Google is giving the Press Association £622,000 to create an army of robot reporters

Google has given the Press Association (PA) news wire €706,000 (£622,000) for a project that will see robots churn out 30,000 stories for local media outlets every month.

The grant is coming from Google’s Digital News Initiative (DNI) fund, which is investing €150 million (£132 million) over a three-year period to “stimulate and support innovation in digital journalism across Europe’s news industry.”

Launching next year, the PA project is dubbed “Reporters and Data and Robots (RADAR)”. It will be run in conjunction with a news startup called Urbs Media.

The robot reporters will draw on open data sets on the internet and use natural Language Generation (NLG) software to produce their copy, PA said.

The data sets — to be identified and recorded by a new team of five human journalists — will come from government departments, local authorities, NHS Trusts and more, PA said, adding that they will provide detailed story templates across a range of topics including crime, health, and employment.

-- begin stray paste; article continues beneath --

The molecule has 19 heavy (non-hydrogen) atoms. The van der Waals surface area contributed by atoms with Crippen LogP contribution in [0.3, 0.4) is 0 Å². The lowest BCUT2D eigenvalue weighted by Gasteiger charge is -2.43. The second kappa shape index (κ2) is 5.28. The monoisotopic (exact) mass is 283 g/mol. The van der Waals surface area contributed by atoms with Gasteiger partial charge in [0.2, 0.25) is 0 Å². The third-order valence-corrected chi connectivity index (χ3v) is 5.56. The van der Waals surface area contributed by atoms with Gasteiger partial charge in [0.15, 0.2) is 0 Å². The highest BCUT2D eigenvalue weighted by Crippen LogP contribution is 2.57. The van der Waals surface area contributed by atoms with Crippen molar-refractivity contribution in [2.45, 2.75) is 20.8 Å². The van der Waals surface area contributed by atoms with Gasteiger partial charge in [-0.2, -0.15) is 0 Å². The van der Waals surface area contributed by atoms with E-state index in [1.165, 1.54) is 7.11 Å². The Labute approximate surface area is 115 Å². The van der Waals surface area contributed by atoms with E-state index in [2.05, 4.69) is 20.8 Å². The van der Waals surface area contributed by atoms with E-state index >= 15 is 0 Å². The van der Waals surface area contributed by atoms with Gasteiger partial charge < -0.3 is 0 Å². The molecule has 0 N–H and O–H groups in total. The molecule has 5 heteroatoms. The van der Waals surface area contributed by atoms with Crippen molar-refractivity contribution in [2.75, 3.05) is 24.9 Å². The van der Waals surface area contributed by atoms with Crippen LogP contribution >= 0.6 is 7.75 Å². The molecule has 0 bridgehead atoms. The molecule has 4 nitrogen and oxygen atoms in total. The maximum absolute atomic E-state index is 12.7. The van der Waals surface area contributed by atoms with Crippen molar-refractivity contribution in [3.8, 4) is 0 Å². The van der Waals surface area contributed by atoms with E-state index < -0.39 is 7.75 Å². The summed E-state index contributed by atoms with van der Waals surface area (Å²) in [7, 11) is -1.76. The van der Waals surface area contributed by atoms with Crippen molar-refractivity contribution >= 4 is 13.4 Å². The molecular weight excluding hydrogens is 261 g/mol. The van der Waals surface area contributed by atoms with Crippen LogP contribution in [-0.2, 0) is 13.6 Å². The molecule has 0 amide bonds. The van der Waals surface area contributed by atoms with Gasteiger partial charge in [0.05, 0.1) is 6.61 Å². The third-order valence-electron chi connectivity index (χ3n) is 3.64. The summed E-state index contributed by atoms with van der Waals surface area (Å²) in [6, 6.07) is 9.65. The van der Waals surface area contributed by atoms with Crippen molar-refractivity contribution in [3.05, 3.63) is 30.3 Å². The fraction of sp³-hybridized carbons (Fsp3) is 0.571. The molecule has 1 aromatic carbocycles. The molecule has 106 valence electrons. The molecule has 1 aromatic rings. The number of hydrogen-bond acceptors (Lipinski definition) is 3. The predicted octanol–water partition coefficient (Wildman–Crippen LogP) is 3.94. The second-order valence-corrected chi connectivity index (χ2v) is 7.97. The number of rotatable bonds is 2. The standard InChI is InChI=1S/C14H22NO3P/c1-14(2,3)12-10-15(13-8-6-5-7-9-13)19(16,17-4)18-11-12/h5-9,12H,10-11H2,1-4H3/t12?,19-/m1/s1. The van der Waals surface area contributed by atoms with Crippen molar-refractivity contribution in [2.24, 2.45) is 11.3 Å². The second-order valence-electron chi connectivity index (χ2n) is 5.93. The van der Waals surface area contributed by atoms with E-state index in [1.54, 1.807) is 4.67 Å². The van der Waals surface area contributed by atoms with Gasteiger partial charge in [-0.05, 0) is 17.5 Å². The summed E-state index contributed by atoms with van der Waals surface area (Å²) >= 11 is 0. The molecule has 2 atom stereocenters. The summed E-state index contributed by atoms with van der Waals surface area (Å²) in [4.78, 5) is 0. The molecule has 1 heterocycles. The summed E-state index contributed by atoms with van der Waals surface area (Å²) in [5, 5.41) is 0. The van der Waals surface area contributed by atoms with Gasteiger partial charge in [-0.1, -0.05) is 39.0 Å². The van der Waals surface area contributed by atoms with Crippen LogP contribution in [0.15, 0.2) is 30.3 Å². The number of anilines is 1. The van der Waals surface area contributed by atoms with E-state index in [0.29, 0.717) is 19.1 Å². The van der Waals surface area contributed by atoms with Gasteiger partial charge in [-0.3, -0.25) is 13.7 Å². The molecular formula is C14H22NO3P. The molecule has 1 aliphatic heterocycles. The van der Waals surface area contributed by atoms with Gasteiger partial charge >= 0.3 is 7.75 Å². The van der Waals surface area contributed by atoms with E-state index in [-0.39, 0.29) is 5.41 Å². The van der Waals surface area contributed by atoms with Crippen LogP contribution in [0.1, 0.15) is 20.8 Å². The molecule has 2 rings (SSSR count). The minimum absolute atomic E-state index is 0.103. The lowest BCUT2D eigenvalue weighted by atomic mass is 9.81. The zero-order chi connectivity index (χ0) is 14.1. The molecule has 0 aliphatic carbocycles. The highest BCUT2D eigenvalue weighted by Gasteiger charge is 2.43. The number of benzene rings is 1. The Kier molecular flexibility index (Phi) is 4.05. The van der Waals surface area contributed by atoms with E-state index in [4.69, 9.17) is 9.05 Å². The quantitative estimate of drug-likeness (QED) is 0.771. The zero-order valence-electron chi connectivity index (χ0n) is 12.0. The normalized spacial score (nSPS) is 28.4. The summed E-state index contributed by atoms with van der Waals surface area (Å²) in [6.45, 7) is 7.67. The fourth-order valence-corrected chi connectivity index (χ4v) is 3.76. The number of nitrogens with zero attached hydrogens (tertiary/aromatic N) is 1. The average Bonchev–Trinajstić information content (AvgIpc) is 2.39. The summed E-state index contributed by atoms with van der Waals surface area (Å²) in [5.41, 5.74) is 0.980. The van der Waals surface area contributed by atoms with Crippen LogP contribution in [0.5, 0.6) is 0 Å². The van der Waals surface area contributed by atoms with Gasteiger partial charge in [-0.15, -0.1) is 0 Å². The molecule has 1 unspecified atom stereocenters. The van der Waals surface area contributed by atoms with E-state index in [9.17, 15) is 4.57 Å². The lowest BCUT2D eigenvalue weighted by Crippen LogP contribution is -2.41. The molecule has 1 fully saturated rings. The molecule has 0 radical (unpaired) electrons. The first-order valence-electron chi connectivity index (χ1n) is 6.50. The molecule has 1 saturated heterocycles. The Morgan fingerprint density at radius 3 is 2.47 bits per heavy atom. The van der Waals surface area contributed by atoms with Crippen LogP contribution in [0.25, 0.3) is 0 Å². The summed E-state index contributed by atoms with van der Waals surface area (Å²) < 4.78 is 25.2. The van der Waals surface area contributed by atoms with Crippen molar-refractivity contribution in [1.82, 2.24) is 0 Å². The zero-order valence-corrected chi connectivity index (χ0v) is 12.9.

Pete Clifton, editor-in-chief at PA, said in a statement: “At a time when many media outlets are experiencing commercial pressures, RADAR will provide the news ecosystem with a cost-effective way to provide incisive local stories, enabling audiences to hold democratic bodies to account.”

Clifton believes the project will benefit reputable news organisations, independent publishers, and local bloggers.

He added: “Skilled human journalists will still be vital in the process, but RADAR allows us to harness artificial intelligence to scale up to a volume of local stories that would be impossible to provide manually.”

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